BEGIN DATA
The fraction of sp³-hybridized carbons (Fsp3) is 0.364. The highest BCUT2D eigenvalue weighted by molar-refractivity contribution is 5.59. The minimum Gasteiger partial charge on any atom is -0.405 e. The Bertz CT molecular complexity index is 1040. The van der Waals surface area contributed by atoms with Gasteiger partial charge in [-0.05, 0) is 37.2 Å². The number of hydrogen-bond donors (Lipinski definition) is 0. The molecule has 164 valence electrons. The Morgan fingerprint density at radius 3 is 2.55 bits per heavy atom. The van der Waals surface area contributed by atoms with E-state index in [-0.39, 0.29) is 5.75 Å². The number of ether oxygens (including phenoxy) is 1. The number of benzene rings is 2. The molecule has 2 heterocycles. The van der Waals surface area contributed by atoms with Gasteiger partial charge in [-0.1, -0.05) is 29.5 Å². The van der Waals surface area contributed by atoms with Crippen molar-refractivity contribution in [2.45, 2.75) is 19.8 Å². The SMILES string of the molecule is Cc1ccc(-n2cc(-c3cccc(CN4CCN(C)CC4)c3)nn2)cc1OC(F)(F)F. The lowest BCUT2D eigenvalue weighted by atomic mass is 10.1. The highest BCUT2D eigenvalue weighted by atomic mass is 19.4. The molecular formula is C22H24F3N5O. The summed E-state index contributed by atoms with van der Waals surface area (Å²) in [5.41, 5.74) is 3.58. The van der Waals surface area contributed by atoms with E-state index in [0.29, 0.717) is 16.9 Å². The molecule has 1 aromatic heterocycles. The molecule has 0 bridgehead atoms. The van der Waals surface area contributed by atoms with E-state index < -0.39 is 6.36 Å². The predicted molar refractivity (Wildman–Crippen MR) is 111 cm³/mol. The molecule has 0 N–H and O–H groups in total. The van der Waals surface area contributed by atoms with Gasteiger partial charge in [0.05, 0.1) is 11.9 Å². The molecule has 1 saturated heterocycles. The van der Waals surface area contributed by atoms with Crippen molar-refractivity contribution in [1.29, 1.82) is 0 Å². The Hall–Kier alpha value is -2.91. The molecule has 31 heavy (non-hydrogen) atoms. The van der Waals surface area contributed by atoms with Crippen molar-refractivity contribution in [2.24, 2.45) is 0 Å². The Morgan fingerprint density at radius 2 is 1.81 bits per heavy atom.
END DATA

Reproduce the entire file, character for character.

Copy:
The fraction of sp³-hybridized carbons (Fsp3) is 0.364. The highest BCUT2D eigenvalue weighted by molar-refractivity contribution is 5.59. The minimum Gasteiger partial charge on any atom is -0.405 e. The Bertz CT molecular complexity index is 1040. The van der Waals surface area contributed by atoms with Gasteiger partial charge in [-0.05, 0) is 37.2 Å². The number of hydrogen-bond donors (Lipinski definition) is 0. The molecule has 164 valence electrons. The Morgan fingerprint density at radius 3 is 2.55 bits per heavy atom. The van der Waals surface area contributed by atoms with E-state index in [-0.39, 0.29) is 5.75 Å². The number of ether oxygens (including phenoxy) is 1. The number of benzene rings is 2. The molecule has 2 heterocycles. The van der Waals surface area contributed by atoms with Gasteiger partial charge in [-0.1, -0.05) is 29.5 Å². The van der Waals surface area contributed by atoms with Crippen molar-refractivity contribution in [2.45, 2.75) is 19.8 Å². The SMILES string of the molecule is Cc1ccc(-n2cc(-c3cccc(CN4CCN(C)CC4)c3)nn2)cc1OC(F)(F)F. The lowest BCUT2D eigenvalue weighted by atomic mass is 10.1. The highest BCUT2D eigenvalue weighted by atomic mass is 19.4. The molecular formula is C22H24F3N5O. The summed E-state index contributed by atoms with van der Waals surface area (Å²) in [5.41, 5.74) is 3.58. The van der Waals surface area contributed by atoms with E-state index in [0.29, 0.717) is 16.9 Å². The molecule has 1 aromatic heterocycles. The molecule has 0 bridgehead atoms. The van der Waals surface area contributed by atoms with E-state index < -0.39 is 6.36 Å². The predicted molar refractivity (Wildman–Crippen MR) is 111 cm³/mol. The molecule has 0 N–H and O–H groups in total. The van der Waals surface area contributed by atoms with Gasteiger partial charge in [0.05, 0.1) is 11.9 Å². The molecule has 1 saturated heterocycles. The van der Waals surface area contributed by atoms with Crippen molar-refractivity contribution in [1.29, 1.82) is 0 Å². The Hall–Kier alpha value is -2.91. The molecule has 31 heavy (non-hydrogen) atoms. The van der Waals surface area contributed by atoms with Crippen molar-refractivity contribution in [2.24, 2.45) is 0 Å². The Morgan fingerprint density at radius 2 is 1.81 bits per heavy atom.